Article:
The story of the Bergmann also has an interesting element of credit to it, as Theodore Bergmann was never a gun designer. Instead, Bergmann was a businessman and industrialist. Born in Spessartdorf Germany in 1850, Bergmann left his family’s innkeeping business to follow a calling in the metalworking industry.

By the age of 19, Bergmann was a managing partner of the Gaggenau Ironworks, which built a wide variety of products, from structural girders to household stoves and also bicycles and airguns. Under Bergmann’s administration, the firm expanded its production of airguns (including licensing a design from the American Henry Quackenbush, whose guns deserve a place on Forgotten Weapons, and who invented the extension ladder at age 16) and also moved into rifles and gun barrels. This put him in a position to be approached by inventors looking for a company to produce new designs – which is exactly what happened.

Otto Brauwetter 1892 patent for Bergmann pistol
Otto Brauwetter 1892 patent for Bergmann pistol (click to enlarge)

In 1892, a Hungarian watchmaker by the name of Otto Brauwetter was granted a patent, in conjunction with the Gaggenau company (later to become Bergmanns Industriewerke GmbH), for a self loading firearm mechanism. The assignment of the Gaggenau company to the patent suggests that Bergmann saw potential in the design, and had been willing to invest company time and resources into Brauwetter’s work. The fate of Brauwetter himself with the design is unclear – he seems to disappear from records after that first patent. Instead, the man whom Bergmann finds to refine the patent into a viable production pistol is none other than Louis Schmeisser, who would become a household name in European arms design.

Bergmann model 1893 pistol, made for Swiss trials
Bergmann model 1893 pistol, made for Swiss trials. Note cleaning rod on left side, and large gripping button ahead of trigger guard for opening the magazine cover plate. (photo slightly warped from scanning)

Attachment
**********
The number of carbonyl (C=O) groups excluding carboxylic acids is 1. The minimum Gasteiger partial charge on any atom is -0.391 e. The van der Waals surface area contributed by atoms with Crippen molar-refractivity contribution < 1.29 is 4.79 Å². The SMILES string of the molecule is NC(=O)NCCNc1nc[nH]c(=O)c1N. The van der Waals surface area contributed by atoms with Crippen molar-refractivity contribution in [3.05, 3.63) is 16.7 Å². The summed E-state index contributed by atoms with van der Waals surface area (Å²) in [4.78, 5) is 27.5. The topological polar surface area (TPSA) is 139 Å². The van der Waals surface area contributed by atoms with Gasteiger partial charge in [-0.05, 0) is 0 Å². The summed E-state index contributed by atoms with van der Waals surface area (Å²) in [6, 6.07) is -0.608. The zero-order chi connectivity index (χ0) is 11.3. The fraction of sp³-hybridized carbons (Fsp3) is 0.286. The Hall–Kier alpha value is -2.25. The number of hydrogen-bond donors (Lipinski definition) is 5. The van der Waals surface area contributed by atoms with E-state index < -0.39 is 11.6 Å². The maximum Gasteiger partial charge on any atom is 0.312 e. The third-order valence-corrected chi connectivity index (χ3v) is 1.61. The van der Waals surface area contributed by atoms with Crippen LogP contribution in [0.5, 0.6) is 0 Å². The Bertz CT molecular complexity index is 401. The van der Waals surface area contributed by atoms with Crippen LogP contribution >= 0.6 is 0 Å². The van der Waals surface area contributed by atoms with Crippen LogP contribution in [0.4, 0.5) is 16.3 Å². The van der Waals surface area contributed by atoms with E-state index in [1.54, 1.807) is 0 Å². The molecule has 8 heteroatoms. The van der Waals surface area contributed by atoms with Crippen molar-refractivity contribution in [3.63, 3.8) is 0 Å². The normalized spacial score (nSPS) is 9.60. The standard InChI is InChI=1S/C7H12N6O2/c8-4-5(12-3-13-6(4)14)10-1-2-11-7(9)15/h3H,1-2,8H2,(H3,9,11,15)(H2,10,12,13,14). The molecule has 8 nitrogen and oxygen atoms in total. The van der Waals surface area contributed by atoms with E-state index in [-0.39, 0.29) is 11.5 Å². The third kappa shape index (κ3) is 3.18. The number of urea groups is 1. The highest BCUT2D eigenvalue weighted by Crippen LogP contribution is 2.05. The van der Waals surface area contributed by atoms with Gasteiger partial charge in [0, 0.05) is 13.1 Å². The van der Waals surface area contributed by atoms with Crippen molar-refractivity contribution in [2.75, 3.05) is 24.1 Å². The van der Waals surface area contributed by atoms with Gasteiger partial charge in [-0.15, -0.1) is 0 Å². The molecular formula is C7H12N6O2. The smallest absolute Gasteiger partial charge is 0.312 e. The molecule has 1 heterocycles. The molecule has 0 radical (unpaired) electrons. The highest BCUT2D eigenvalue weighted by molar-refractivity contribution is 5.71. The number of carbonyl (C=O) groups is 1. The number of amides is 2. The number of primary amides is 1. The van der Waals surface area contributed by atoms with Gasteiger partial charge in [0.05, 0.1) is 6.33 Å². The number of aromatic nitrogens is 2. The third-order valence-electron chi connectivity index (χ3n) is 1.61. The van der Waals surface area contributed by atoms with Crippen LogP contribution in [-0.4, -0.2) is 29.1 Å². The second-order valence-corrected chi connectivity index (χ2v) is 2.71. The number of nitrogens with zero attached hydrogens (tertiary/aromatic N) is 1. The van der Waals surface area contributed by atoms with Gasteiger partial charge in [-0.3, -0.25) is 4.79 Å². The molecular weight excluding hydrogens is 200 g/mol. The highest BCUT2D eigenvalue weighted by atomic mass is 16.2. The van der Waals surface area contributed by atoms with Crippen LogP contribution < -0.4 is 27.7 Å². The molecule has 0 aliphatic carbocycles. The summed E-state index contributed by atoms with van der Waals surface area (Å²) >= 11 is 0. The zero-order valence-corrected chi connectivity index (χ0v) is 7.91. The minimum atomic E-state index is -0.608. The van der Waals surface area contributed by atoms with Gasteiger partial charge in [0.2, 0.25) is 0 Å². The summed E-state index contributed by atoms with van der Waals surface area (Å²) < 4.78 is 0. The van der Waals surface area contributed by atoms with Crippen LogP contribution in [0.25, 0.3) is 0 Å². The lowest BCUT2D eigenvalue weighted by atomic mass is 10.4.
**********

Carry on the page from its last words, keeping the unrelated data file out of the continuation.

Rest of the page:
Schmeisser took Brauwetter’s patent and produced the 1893 model pistol from it. The design was a delayed blowback mechanism, using an inclined wedge alongside the barrel.The loading system consisted of a 5-round clip that was inserted in the right side of the pistol after opening a swinging magazine cover plate (this system would feature in several following Bergmann iterations). Interestingly, the pistol also came with its own short cleaning rod stored on the left side under the barrel.

It appears that the gun was built with Swiss military trial in mind, as it was made for the 7.5mm revolver cartridge then in use by the Swiss, and several of the guns were in fact trialed by the Swiss military in 1893.They were very much unsuccessful in those trials, and Schmeisser would go on to significantly modify the design into the Bergmann No. 1 the next year. However, the general layout of this very first design would remain generally unchanged through the whole progression of Bergmann pistols. Unfortunately, there are no known surviving examples of the model 1893 (and only a very few were originally made).

Technical Specs

Caliber: 7.5mm Swiss Revolver
Clip Capacity: 5 rounds
Overall Length: 11 in (280mm)
Barrel Length: 5.35 in (135mm)
Weight: 34.5 oz (980g)
Action: Delayed blowback


Swiss Patent 5030 – April 20, 1892


Ezell, Edward C. Handguns of the World. Stackpole Books, New York, 1981.

Reinhart, Christian and am Rhyn, Michael. Fastfeuerwaffen II.


  1. This looks like it could be an inspiration for Mal Reynold’s pistol in Firefly and Serenity. At least stylistically speaking. THe actual stage prop gun was a Taurus .38 in a fancy housing.

  2. The correct name is Otto Brauswetter (1857-1919). He made two self loading guns (one rifle and the other shot gun) in 1890. He presented his shot gun at Gaggenau in 1892. He directed the Brauswetter family’s famous watch factory until 1919, when he committed suicide due to economic difficulties.
    (His father (János Brauswetter) made a very complex “automatic” aiming device in 1892.)

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